- Leaellynasaura amicagraphica was discovered in 1989 and is named after Riche’s daughter Leaellyn. Leaellynasaura was small, up to 90 cm long reptile with comparatively large eyes – most likely accustomed to life during the polar night.
- Timimus hermani has been desribed after two upper leg bones in 1993. This dinosaur is named after Riches’ son Tim. This reptile lived 106 million years ago and, according to hypothesis of Anusuya Chinsamy, possibly hibernated during the colder winter months.
- Atlascopcosaurus loadsi Rich & Vickers-Rich, 1989 – named after Atlas Copco Company – provider of equipment which was essential in finding the fossils. This quick reptile was 2 – 3 m long, weighing approximately 125 kg, lived during the early Cretaceous.
Dr Thomas H. Rich, Curator of Vertebrate Palaeontology, has been with the Museum since 1974. Together with his wife and colleague, Patricia Vickers-Rich, his principal research work has been and continues to be concentrated on the Early Cretaceous polar dinosaur fauna of Victoria. That work grew out of his interest in the origin and early evolution of Australia’s unique mammals. Long funded by the National Geographic Society, in 2000 Pat and he received an award from them in recognition of ‘excellence in research and field exploration’. Both the results of their research and how they carried it out over a quarter of a century are outlined in their book Dinosaurs of Darkness published by Indiana University Press (2000) and Allen and Unwin (2001) which received the Eureka Science Book Prize for 2001.
Sourced under Creative Commons Attribution 4.0 International licence from Museum Victoria
The Polar Dinosaur Exhibition at Cape Otway Lightstation was featured in the first issue of Otway Life Magazine January 2014 pp. 6
Picture caption: Atlascopcosaurus loadsi, model in Jura Park, Poland
Wikimedia Commons, Bardrock, public domain
Otway Life Magazine spoke to Greg Denney about his recollection of the dinosaur dig near his family farm:
OLM: Dinosaurs figure large in many children’s imagination, how did the knowledge of them once being so close to your home affect you?
Greg: I was a young adult when the discoveries were made at dinosaur Cove so this question isn’t really relevant. Tom and Pat’s children were of course very involved and taken along to all the digs. The story goes that their daughter Lleaellyn was asking for her own dinosaur for Christmas and ended up having one named after her! The very first polar dinosaur was called Lleaellynasaura! note “saura” not “saurus” Female versus male conjugation of the word!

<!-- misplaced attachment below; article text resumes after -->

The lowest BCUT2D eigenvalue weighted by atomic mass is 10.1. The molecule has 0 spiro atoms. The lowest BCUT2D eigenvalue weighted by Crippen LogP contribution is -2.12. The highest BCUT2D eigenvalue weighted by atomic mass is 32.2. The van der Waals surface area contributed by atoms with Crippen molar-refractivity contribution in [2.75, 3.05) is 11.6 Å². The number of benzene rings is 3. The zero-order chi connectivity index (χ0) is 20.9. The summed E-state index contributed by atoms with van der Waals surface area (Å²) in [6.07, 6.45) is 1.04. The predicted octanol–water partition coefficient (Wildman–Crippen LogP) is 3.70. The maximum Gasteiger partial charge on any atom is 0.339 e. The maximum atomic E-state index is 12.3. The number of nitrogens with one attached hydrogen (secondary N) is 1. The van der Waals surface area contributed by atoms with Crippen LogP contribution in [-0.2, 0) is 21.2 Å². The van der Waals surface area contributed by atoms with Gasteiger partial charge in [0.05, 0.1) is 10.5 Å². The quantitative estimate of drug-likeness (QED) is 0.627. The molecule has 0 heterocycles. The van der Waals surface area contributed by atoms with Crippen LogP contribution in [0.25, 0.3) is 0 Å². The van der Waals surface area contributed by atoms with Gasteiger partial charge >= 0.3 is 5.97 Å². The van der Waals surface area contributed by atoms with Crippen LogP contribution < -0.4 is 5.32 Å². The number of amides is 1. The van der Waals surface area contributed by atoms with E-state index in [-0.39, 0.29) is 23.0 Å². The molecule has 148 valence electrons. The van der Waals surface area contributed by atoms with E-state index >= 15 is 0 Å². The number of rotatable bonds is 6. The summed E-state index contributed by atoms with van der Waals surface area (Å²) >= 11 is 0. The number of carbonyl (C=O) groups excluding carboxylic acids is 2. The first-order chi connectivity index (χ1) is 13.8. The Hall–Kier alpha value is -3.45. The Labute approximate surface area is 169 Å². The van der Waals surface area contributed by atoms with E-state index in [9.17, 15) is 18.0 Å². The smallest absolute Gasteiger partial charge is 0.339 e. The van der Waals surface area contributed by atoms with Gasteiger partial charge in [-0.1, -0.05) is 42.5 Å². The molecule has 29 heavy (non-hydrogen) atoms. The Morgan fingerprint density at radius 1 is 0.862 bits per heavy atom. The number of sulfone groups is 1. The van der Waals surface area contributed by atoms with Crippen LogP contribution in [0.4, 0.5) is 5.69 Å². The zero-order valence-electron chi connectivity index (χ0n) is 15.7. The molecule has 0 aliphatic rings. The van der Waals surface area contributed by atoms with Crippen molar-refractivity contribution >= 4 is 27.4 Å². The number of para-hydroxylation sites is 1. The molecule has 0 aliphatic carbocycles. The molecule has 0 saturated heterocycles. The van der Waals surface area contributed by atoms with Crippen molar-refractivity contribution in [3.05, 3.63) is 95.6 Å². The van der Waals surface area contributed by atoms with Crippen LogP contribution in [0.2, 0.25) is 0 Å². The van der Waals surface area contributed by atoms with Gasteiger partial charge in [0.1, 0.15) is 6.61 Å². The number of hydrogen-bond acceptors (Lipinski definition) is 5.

Only two dinosaurs in the world have the feminine ending. The other is a Maiasaura which is a dinosaur that has always been found with its eggs. It literally translates a “good mother lizard”. Not Australian but an interesting fact!!
OLM: How were you involved in the excavation?
Greg: My Dad was more involved directly than I was. They camped on our land and Tom Rich would arrive, often at meal times, with a problem to be fixed. Dad and I did what we could, fixing machinery or solving other logistical issues. I helped out once when Tom was taken ill and helped Pat with closing down the camp for the year. So, just “as needed”.
OLM: In what ways has this unique experience shaped you as an adult?
Greg: I probably have more interest in the local dinosaur history in later life as the full impact of the significance of the finds have been revealed. Running the exhibition “Wildlife of Gondwana”, which covered the big picture of how the world has evolved, with fauna and flora, was certainly an eye opener. It has been a real honour to work with Tom and Pat and their team and we are proud to have been a part of it.
Dad and I have always had a keen interest in natural history and to be involved in this just extended it into the field of palaeontology!
OLM: Anything else you would like to share?
Greg: We will help in any way we can to get a permanent home for the exhibition, that would tell the story of these finds to generations. It’s a local story. One of volunteers and a ‘can do’ attitude. It’s a story of a tough little dinosaur that lived in the harshest climate ever known for dinosaurs. It’s one that should be proudly presented by the people of the Otways.
And hopefully one day soon, it will be.